Love/Hate: Soapwort opera

This pretty double soapwort (Saponaria officinalis) has been sharing my Microgarden for more than 22 years. I say “sharing” because soapworts have this wacky idea that the garden belongs to them. They have, after all, lived here longer than me. We tussle over ownership for a while, but they usually give in without much of a fight. I always leave them a corner to call their own. Next spring, we’ll have the same, erm, discussion all over again.

Soapworts spread by eager underground runners and they are prolific seeders, hence our annual struggle. However, they do flower in sandy dry shade, which is always a plus in my book. Another plus is their old-fashioned sweet-peppery scent, which always takes me back to childhood (perhaps I’m older than I think; saponaria root has been used as a soap since the Renaissance).

Our youngest daughter is Elizabeth, so the common name Bouncing Bet is another reason I’m fond of this flower.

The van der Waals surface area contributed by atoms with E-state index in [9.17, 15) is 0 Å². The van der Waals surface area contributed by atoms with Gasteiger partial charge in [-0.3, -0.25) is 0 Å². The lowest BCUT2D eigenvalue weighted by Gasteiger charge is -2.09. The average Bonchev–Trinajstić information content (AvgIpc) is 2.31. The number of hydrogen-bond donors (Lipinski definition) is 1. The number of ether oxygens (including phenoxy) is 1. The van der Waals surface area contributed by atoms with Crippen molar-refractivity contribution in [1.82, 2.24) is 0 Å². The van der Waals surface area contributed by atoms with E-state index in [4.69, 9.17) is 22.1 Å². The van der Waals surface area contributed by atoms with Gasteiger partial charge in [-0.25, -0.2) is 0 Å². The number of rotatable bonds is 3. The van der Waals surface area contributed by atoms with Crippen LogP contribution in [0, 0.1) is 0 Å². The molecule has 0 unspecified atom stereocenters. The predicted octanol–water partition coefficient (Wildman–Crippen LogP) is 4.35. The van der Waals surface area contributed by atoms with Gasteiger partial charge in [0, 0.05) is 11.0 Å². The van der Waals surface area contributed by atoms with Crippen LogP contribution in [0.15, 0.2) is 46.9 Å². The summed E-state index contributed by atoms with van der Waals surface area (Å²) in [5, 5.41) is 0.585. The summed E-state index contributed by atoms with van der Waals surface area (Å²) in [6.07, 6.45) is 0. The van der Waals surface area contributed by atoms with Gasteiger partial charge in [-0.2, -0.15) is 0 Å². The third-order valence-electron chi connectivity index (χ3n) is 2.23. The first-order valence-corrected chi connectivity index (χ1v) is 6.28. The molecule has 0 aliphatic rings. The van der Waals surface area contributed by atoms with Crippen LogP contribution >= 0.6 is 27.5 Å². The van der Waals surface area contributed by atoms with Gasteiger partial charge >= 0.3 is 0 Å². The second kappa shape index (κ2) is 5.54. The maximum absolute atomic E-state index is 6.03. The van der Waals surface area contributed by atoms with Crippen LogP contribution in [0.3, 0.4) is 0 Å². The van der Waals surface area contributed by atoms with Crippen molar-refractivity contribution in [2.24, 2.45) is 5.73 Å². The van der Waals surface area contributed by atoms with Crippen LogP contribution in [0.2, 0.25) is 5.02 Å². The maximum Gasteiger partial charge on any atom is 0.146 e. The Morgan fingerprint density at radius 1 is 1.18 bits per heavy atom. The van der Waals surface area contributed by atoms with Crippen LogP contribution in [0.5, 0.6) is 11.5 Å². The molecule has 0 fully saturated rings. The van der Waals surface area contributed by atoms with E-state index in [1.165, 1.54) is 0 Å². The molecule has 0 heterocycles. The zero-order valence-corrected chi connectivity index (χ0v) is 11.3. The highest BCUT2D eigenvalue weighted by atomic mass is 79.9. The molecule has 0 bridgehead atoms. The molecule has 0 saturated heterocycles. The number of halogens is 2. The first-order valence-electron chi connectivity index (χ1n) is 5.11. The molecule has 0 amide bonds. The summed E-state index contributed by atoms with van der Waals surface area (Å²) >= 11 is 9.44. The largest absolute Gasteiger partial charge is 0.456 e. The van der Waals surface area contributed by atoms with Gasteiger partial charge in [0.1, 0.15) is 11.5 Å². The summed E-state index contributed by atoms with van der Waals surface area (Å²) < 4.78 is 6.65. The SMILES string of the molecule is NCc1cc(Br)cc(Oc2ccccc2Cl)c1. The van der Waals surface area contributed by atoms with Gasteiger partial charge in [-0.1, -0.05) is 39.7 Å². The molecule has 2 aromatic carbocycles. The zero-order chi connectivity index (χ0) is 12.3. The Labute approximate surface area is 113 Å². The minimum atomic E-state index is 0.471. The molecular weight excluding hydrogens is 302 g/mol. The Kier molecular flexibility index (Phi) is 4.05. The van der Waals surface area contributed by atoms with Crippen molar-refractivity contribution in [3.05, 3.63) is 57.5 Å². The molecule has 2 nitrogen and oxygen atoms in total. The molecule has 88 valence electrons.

I grow the single form, too. It piggybacked into my front garden years ago along with a transplant of Hemerocallis fulva from Sarah’s country place. Talk about the gift that keeps on giving. Soapwort has naturalized in agricultural regions since it was introduced by ever-practical colonists for its utility. It’s now found in almost every state, province and territory.

Soapwort belongs to the carnation family Caryophyllaceae, with the same knobby knees on their stems as their cousins carnations and pinks. My Saponaria officinalis grows 12-18 inches tall and tends to be lank, flopping in the shade and semi-shade. This year, I experimented with pinching them back once in spring to keep them more compact. It worked well enough that I might give them a double-beheader next year.

In May and June, it’s the tuft of low-growing rock soapwort (Saponaria ocymoides) that’s one of my old reliables on the tough dry shade slope out front.

There you go: love it for its unfussy temperament and reliable bloom; hate it for its relentless wandering ways. Take a deep sniff, pull on your gloves and decide.


  1. It's the scent that makes me give thumbs up to this flower. Funny that we both inherited big swathes of it in our places. Looking forward to my next trip out to the country to drink in the flower fragrance, they should be bursting with bloom right about now.

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